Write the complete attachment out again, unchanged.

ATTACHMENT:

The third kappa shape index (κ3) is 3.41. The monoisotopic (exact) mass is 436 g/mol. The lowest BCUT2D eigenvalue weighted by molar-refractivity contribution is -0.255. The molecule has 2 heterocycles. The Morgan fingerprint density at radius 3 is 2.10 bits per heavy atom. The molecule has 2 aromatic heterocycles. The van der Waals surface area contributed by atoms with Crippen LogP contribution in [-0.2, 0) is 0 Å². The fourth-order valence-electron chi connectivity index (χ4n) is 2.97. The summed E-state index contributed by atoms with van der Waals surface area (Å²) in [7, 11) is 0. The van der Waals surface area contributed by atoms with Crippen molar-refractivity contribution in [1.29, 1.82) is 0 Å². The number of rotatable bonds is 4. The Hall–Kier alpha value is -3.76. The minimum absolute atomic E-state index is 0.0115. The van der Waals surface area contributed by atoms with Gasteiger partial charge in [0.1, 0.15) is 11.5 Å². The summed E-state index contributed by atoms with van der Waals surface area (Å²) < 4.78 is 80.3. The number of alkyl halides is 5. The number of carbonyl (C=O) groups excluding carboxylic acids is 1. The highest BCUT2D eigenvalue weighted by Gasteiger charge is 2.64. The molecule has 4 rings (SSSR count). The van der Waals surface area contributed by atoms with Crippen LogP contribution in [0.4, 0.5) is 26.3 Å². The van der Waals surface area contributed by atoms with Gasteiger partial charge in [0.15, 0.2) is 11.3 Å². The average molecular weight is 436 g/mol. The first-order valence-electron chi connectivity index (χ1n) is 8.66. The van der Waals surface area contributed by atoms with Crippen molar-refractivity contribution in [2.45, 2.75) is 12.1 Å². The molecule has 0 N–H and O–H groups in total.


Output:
The third kappa shape index (κ3) is 3.41. The monoisotopic (exact) mass is 436 g/mol. The lowest BCUT2D eigenvalue weighted by molar-refractivity contribution is -0.255. The molecule has 2 heterocycles. The Morgan fingerprint density at radius 3 is 2.10 bits per heavy atom. The molecule has 2 aromatic heterocycles. The van der Waals surface area contributed by atoms with Crippen LogP contribution in [-0.2, 0) is 0 Å². The fourth-order valence-electron chi connectivity index (χ4n) is 2.97. The summed E-state index contributed by atoms with van der Waals surface area (Å²) in [7, 11) is 0. The van der Waals surface area contributed by atoms with Crippen molar-refractivity contribution in [1.29, 1.82) is 0 Å². The number of rotatable bonds is 4. The Hall–Kier alpha value is -3.76. The minimum absolute atomic E-state index is 0.0115. The van der Waals surface area contributed by atoms with Gasteiger partial charge in [0.1, 0.15) is 11.5 Å². The summed E-state index contributed by atoms with van der Waals surface area (Å²) < 4.78 is 80.3. The number of alkyl halides is 5. The number of carbonyl (C=O) groups excluding carboxylic acids is 1. The highest BCUT2D eigenvalue weighted by Gasteiger charge is 2.64. The molecule has 4 rings (SSSR count). The van der Waals surface area contributed by atoms with Crippen LogP contribution in [0.4, 0.5) is 26.3 Å². The van der Waals surface area contributed by atoms with Gasteiger partial charge in [0.15, 0.2) is 11.3 Å². The average molecular weight is 436 g/mol. The first-order valence-electron chi connectivity index (χ1n) is 8.66. The van der Waals surface area contributed by atoms with Crippen molar-refractivity contribution in [2.45, 2.75) is 12.1 Å². The molecule has 0 N–H and O–H groups in total.